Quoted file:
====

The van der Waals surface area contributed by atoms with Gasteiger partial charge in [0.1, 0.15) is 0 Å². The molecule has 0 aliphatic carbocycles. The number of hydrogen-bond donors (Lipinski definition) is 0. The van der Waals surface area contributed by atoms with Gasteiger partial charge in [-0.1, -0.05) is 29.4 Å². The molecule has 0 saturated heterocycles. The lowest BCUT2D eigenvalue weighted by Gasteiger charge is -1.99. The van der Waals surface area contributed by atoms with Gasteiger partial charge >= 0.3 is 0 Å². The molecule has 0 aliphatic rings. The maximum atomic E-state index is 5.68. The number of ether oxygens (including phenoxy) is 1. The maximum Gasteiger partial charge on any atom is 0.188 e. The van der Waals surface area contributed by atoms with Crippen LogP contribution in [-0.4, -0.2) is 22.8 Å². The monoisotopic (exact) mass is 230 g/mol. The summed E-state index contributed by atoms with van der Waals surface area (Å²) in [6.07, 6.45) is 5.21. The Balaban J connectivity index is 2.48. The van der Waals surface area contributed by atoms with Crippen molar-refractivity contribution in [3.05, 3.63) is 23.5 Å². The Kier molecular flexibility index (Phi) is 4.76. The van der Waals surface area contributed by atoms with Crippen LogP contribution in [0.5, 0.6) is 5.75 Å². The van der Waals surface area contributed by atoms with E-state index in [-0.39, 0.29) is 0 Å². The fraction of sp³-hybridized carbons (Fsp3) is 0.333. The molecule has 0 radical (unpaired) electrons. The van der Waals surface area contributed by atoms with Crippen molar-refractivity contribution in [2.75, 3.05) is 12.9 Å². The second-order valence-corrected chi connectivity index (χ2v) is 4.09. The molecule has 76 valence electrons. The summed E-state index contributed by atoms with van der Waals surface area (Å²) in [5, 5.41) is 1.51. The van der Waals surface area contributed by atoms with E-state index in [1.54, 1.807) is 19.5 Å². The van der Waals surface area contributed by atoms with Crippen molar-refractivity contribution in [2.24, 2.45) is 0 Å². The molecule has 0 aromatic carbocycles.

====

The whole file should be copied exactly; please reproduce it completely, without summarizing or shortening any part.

The van der Waals surface area contributed by atoms with Gasteiger partial charge in [0.1, 0.15) is 0 Å². The molecule has 0 aliphatic carbocycles. The number of hydrogen-bond donors (Lipinski definition) is 0. The van der Waals surface area contributed by atoms with Gasteiger partial charge in [-0.1, -0.05) is 29.4 Å². The molecule has 0 saturated heterocycles. The lowest BCUT2D eigenvalue weighted by Gasteiger charge is -1.99. The van der Waals surface area contributed by atoms with Gasteiger partial charge >= 0.3 is 0 Å². The molecule has 0 aliphatic rings. The maximum atomic E-state index is 5.68. The number of ether oxygens (including phenoxy) is 1. The maximum Gasteiger partial charge on any atom is 0.188 e. The van der Waals surface area contributed by atoms with Crippen LogP contribution in [-0.4, -0.2) is 22.8 Å². The monoisotopic (exact) mass is 230 g/mol. The summed E-state index contributed by atoms with van der Waals surface area (Å²) in [6.07, 6.45) is 5.21. The Balaban J connectivity index is 2.48. The van der Waals surface area contributed by atoms with Crippen molar-refractivity contribution in [3.05, 3.63) is 23.5 Å². The Kier molecular flexibility index (Phi) is 4.76. The van der Waals surface area contributed by atoms with Crippen LogP contribution in [0.5, 0.6) is 5.75 Å². The van der Waals surface area contributed by atoms with E-state index in [-0.39, 0.29) is 0 Å². The fraction of sp³-hybridized carbons (Fsp3) is 0.333. The molecule has 0 radical (unpaired) electrons. The van der Waals surface area contributed by atoms with Crippen molar-refractivity contribution in [2.75, 3.05) is 12.9 Å². The second-order valence-corrected chi connectivity index (χ2v) is 4.09. The molecule has 76 valence electrons. The summed E-state index contributed by atoms with van der Waals surface area (Å²) in [5, 5.41) is 1.51. The van der Waals surface area contributed by atoms with E-state index in [1.54, 1.807) is 19.5 Å². The van der Waals surface area contributed by atoms with Crippen molar-refractivity contribution in [2.24, 2.45) is 0 Å². The molecule has 0 aromatic carbocycles.